10. I for one welcome the NASCAR jumpsuits. I’ll be much more flame resistant.

  11. I hope they’re getting those ad.s on the back of due-date slips cheaply. When I noticed that there was something on the back of my grocery receipt, I looked — once — saw it was “ugh, more ad.s” and never looked again. Nowadays we’re all well trained to recognize and tune out advertising in milliseconds.

  12. I Like Books says:

    Today’s Story Time was brought to you by Budweiser, the King of Beers; by Brylcream, a little dab’ll do ya!; and by the number 7.

  13. dan cawley says:

    I have heard people say “I like the super bowl just for the ads.” When the day comes that someone says LIBRARY instead of SUPER BOWL, please hit me over the head with a shovel.

  14. This is the one big reason I left the library industry. There seems to be this major discrepancy among librarians: Those who wish to survive, but don’t want any help (ie, advertising). The point was made in the article: “Libraries are about inclusivity, embracing the middle class, tolerating the underclass, and hoping to get donations from the upper class who never use them.”

    Well, getting donations from corporations *are* coming from the upper class. If it came to me not eating dinner at night, or adding a small, “This program was made possible by [XYZ] Company”, I’d choose the latter. Also, I wouldn’t care if those donors never set foot in my building: I’m just glad that we’re able to continue serving our public.

    The industry is evolving, and we need to evolve with it. When funds from public sources are scarce, it doesn’t help us to view private sources as evil or pimps (or, evil pimps). After all, where do you think those “private sources” got their money?

    Many of you have mentioned this in your own comments: As long as the conditions on accepting the money don’t limit the access that the public receives (which can be avoided by careful negotiations), there is no problem. I love the idea of keeping the books on a separate shelf, and then moving them into the general collection after a period of time. I love the idea of having amazing summer reading programs, with *free* materials donated by [XYZ] company. I also love the idea of partnering with a local or national business, and the win is two-fold: They give back, and the library benefits.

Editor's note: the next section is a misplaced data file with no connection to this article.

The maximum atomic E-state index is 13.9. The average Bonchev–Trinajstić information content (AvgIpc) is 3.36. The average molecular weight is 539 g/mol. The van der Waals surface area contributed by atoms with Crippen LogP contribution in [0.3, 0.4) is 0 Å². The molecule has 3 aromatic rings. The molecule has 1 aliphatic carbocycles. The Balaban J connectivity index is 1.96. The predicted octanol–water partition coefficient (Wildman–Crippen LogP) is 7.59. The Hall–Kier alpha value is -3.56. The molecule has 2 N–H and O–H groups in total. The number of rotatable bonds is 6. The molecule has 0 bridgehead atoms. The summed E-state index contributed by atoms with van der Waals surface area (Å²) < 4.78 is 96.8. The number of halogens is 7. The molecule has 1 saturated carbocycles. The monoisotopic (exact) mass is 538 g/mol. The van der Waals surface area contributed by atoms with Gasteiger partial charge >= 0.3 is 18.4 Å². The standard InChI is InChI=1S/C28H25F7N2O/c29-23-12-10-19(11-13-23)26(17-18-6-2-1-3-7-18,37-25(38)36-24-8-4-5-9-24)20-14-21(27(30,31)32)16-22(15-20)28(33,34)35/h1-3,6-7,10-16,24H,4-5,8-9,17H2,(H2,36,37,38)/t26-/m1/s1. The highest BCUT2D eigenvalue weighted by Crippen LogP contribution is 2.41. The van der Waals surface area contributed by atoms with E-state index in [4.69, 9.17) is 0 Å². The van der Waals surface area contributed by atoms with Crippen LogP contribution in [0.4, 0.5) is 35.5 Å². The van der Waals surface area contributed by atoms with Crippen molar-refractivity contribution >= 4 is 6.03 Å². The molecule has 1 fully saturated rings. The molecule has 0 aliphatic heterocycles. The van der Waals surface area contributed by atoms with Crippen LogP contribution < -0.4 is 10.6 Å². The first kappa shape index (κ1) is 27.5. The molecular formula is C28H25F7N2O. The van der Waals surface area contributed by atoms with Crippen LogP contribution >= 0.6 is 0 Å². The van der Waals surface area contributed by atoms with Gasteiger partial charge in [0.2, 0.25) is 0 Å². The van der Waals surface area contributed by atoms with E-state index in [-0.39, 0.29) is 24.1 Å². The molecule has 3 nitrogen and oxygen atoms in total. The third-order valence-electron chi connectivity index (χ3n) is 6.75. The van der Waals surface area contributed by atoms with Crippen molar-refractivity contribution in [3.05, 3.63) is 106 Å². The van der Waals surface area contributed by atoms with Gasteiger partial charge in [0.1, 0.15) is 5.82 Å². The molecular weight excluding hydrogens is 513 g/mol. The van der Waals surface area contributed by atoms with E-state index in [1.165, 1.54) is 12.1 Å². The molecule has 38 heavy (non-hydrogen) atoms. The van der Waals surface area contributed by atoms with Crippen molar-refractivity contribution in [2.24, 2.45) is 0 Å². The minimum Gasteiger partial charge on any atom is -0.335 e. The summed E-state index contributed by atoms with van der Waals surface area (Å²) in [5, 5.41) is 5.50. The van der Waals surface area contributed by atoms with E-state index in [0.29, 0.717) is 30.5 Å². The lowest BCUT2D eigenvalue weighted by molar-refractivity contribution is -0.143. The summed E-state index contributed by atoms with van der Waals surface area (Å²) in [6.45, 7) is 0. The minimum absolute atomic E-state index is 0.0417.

The library is a business like any other entity, no matter how you want to look at it, and as such, it needs to be treated like one. Taking money from private sources is by no means prostituting the library; it’s standard business practices, when one wants to stay afloat. Again, it’s the careful negotiating that will help ensure that the core values and missions of a library remain intact – not the money. I wouldn’t envision it as ads all over the due date slip – that doesn’t need to happen, if you’re careful to make that clear.

    I once had an amazing Library Director who had a strong business background – she taught me a lot, and I really owe that to her. I think that we as librarians need to stop picturing corporations as evil entities that don’t belong in libraries, and think about how we can *partner* with them, intelligently and competitively. We also need to be able to pivot when these changes happen, so we don’t cause our whole field to implode, just because we can’t get away from our long-held principles that make no sense in our current age.

  15. Get used to it. Libraries already do more advertising than you realize. Every forthcoming book poster, posting of bestseller lists, and Gale or Ebsco Info card is a form of advertising, albeir free advertising on the library’s part.

  16. Librarian in Texas says:

    I haven’t read all of this nor the comments, but this is nothing new. Approximately 1990, a city in Texas was having budget cuts. The library, instead of whining about cuts to collection development sold their magazine subscriptions to area businesses. Then the business was recognized by their logo on the magazine protective covers. Often the magazine subject was matched to the donor…. History is only repeating itself.